Skip to main content
Report

Polarized Post-Partisan Politics? (Or Just Politics?)

Introduction

Post-partisan politics is seen as providing a cure for whatever currently ails American politics. We presently have partisanship, which the conventional wisdom holds we must move beyond. Left unclear though is what comes next. Politics without political parties? Political parties without partisanship? Self-designated inspirational leadership?

This paper will explore post-partisanship and the various forms of partisanship that currently exist in Washington. After gaining a deeper understanding, I conclude that partisanship continues to serve as the basis for the workings of American politics. I take as my theme the clear and forceful statement of political consultant Mark Mellman: “Partisanship remains the pre-eminent structuring principle of our politics.” (The Hill, February 17, 2009)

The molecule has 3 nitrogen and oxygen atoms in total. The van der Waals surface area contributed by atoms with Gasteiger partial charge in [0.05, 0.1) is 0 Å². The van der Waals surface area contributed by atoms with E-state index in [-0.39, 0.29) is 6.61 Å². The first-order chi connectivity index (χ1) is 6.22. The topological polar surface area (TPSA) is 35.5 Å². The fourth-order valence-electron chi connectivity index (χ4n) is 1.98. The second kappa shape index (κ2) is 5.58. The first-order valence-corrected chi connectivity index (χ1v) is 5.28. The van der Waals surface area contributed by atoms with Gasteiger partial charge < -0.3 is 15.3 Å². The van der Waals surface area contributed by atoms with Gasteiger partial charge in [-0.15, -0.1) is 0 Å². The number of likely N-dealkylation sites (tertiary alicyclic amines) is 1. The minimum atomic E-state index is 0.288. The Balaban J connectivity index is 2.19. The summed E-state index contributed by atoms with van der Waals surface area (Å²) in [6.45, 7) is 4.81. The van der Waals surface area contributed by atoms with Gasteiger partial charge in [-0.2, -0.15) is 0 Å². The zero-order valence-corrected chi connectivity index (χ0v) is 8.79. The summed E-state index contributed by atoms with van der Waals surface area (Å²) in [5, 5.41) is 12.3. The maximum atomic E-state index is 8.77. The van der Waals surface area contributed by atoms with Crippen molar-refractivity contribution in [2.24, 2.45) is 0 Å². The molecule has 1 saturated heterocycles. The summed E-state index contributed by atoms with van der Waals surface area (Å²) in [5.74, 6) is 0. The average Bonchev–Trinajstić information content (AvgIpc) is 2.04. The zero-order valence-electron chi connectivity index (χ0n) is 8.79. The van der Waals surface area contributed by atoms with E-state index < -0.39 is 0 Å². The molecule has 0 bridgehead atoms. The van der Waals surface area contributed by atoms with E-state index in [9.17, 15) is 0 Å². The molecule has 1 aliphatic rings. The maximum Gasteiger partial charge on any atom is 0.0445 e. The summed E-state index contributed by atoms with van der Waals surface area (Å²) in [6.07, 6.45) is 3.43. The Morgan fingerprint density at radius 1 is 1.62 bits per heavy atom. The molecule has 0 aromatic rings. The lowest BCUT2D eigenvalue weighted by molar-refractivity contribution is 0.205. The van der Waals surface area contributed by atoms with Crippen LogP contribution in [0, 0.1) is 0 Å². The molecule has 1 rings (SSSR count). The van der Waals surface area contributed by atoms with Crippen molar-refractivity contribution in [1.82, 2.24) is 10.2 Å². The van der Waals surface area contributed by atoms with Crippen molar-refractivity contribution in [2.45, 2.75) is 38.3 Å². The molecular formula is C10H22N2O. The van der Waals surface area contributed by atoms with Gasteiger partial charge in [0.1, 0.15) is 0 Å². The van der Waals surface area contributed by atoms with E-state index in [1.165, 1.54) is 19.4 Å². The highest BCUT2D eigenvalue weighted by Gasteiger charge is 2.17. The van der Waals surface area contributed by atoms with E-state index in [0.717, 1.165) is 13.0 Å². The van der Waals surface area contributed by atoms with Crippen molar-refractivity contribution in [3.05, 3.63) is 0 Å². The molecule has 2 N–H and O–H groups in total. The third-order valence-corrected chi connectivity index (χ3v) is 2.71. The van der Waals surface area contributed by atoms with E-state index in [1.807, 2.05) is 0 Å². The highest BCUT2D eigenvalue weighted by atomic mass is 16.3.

Partisanship cannot simply be wished away. It is not an evil concept to be chased out by the angels among us. It is not a synonym for “polarization,” though it is likely to reflect polar opposites when they exist. Partisanship, simply put, is the way lawmaking works in representative government.

The standard patterns of partisanship (pure, bi-, competitive, and cross) require superior leadership skills so as to recognize the political conditions most favorable to one form over another. Bluntly, our politics are partisan-based and will remain so.
Yet a post-partisan remedy has been offered. So what is it? Is such transformation underway? If so, are we cured of partisanship?

Get daily updates from Brookings